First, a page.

If I'd known that joining this forum would give me the excuse to watch Tron again, I'd have done it sooner
Yesterday evening, after a brief session at Killer App Advance (more of that on the appointed thread; "brief" only becuse I was nurturing a bit of a headache, and the game scrolling was making it worse), I fired my beloved 20th AE DVD to watch Tron with a never-tried-before permutation- Italian audio with English subtitles, so I could readily identify the quirks of the italian adaptation and make a longish post about it
I've already reported a couple of issues, ad in my hubris I'm going to quote myself:
Bit is much more "humanized", and sounds like a child, with almost no cybernetic echo. Moreover, all of its "yes" and "no" have different emphasis.
A a rule I don't like dubbers taking liberties on the original source, but I have to admit I like the italian Bit better. When Flynn mutters "another mouth to feed" it has an impish way to answer "yes yes" that is just _too_ cute
....when Alan is heading to Dillinger from his cubicle, and a colleague asks if he can help himself with his popcorns.. in italian he asks if he can use his terminal I guess the dubbers found the exchange not "technical" enough....
There isn't much more to add, actually. "lightcycle" is translated as "motolabyrinth" (from my earlier memories I could've sworn it was "turbolabyrinth", that admittley sounds better).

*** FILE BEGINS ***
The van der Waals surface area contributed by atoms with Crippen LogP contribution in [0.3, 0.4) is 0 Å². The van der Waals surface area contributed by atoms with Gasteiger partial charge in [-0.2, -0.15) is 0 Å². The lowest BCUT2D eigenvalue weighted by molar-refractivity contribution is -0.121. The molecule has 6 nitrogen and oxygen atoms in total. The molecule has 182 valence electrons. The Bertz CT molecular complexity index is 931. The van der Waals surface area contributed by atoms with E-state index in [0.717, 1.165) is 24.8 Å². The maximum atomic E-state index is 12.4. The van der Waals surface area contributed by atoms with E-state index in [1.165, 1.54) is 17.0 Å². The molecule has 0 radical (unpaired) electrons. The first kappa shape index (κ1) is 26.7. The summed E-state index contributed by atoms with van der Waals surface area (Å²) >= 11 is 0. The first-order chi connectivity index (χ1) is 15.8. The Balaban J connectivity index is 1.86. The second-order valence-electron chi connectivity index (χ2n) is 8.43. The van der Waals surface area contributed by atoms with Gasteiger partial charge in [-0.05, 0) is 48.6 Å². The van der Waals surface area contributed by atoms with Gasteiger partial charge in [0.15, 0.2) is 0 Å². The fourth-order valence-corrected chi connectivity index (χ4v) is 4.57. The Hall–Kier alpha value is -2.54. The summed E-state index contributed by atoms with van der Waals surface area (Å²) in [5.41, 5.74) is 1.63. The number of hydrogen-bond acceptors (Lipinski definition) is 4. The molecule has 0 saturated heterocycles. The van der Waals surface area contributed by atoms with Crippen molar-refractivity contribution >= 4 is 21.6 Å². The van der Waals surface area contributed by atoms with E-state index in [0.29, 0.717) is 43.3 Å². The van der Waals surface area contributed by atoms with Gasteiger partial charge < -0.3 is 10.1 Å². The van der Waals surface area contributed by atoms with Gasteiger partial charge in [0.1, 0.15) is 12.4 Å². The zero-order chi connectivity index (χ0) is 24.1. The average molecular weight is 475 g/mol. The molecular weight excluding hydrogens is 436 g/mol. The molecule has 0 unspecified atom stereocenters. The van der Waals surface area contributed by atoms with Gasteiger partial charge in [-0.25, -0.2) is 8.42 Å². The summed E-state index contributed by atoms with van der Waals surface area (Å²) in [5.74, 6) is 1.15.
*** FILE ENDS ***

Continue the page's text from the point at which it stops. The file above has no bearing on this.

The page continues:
The most interesting adaptation, though, is the pivotal term (and therefore concept) of "user".
"user" is translated literally ("utente") only in the very beginning, when Crom refers to his own. Form then on, users are referred to as "the creatives".
Yesterday I thought about it for the first time, and I've come to the conclusion that it's a brilliant adaptation. You have to consider that an italian audience in the early 80es was even less acquainted with computer jargon than your own. "Utente" was, and still is, a rather bureaucratic term referring to someone in the process of using a public service, like a bus or a teller. On the other hand, nearly everyone using a computer in that timespan was in some way contributing in a creative way, coding, developing..
The adaptation gives an interestig spin to the dialogues: "Creatives request are what computers are for", today, carries out nicely the original message, which could be lost now that everyone "uses" computers.
Don't get me wrong, this is by no means an elitist interpretation. It doesn't mean that only hackers have the right to access the cyberspace- only that being a user should carry with its privileges also a bit of awareness, of ethos- something as simple as knowing the netiquette!
Well, all this IMHO.
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